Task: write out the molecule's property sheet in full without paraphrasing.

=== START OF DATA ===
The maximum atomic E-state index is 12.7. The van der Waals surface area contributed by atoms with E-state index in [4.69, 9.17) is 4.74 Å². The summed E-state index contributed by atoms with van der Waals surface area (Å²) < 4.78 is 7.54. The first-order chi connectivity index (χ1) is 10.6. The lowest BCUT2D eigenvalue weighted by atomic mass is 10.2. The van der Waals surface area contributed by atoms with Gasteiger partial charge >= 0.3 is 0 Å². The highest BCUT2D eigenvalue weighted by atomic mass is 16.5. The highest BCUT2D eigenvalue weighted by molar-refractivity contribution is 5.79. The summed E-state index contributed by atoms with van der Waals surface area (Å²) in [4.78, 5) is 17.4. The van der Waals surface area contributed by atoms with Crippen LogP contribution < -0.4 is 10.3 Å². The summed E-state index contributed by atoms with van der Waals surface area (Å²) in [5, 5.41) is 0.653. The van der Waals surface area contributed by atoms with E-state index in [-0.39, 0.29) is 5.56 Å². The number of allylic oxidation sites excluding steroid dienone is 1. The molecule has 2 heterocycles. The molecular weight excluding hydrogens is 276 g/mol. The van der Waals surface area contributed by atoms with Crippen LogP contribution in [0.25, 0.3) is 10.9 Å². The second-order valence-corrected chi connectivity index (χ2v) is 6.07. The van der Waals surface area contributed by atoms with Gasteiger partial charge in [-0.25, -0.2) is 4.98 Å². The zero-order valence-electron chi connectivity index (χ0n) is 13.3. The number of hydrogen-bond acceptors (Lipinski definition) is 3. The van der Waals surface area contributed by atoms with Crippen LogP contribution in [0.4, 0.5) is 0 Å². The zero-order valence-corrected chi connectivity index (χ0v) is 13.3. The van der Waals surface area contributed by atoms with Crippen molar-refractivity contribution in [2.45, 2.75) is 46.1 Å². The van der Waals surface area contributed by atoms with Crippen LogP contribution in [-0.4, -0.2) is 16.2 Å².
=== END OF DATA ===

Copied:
The maximum atomic E-state index is 12.7. The van der Waals surface area contributed by atoms with E-state index in [4.69, 9.17) is 4.74 Å². The summed E-state index contributed by atoms with van der Waals surface area (Å²) < 4.78 is 7.54. The first-order chi connectivity index (χ1) is 10.6. The lowest BCUT2D eigenvalue weighted by atomic mass is 10.2. The van der Waals surface area contributed by atoms with Gasteiger partial charge >= 0.3 is 0 Å². The highest BCUT2D eigenvalue weighted by atomic mass is 16.5. The highest BCUT2D eigenvalue weighted by molar-refractivity contribution is 5.79. The summed E-state index contributed by atoms with van der Waals surface area (Å²) in [4.78, 5) is 17.4. The van der Waals surface area contributed by atoms with Crippen LogP contribution < -0.4 is 10.3 Å². The summed E-state index contributed by atoms with van der Waals surface area (Å²) in [5, 5.41) is 0.653. The van der Waals surface area contributed by atoms with E-state index in [-0.39, 0.29) is 5.56 Å². The number of allylic oxidation sites excluding steroid dienone is 1. The molecule has 2 heterocycles. The molecular weight excluding hydrogens is 276 g/mol. The van der Waals surface area contributed by atoms with Crippen LogP contribution in [0.25, 0.3) is 10.9 Å². The second-order valence-corrected chi connectivity index (χ2v) is 6.07. The van der Waals surface area contributed by atoms with Gasteiger partial charge in [-0.25, -0.2) is 4.98 Å². The zero-order valence-electron chi connectivity index (χ0n) is 13.3. The number of hydrogen-bond acceptors (Lipinski definition) is 3. The van der Waals surface area contributed by atoms with Crippen LogP contribution in [0.4, 0.5) is 0 Å². The zero-order valence-corrected chi connectivity index (χ0v) is 13.3. The van der Waals surface area contributed by atoms with Crippen molar-refractivity contribution in [2.45, 2.75) is 46.1 Å². The van der Waals surface area contributed by atoms with Crippen LogP contribution in [-0.4, -0.2) is 16.2 Å².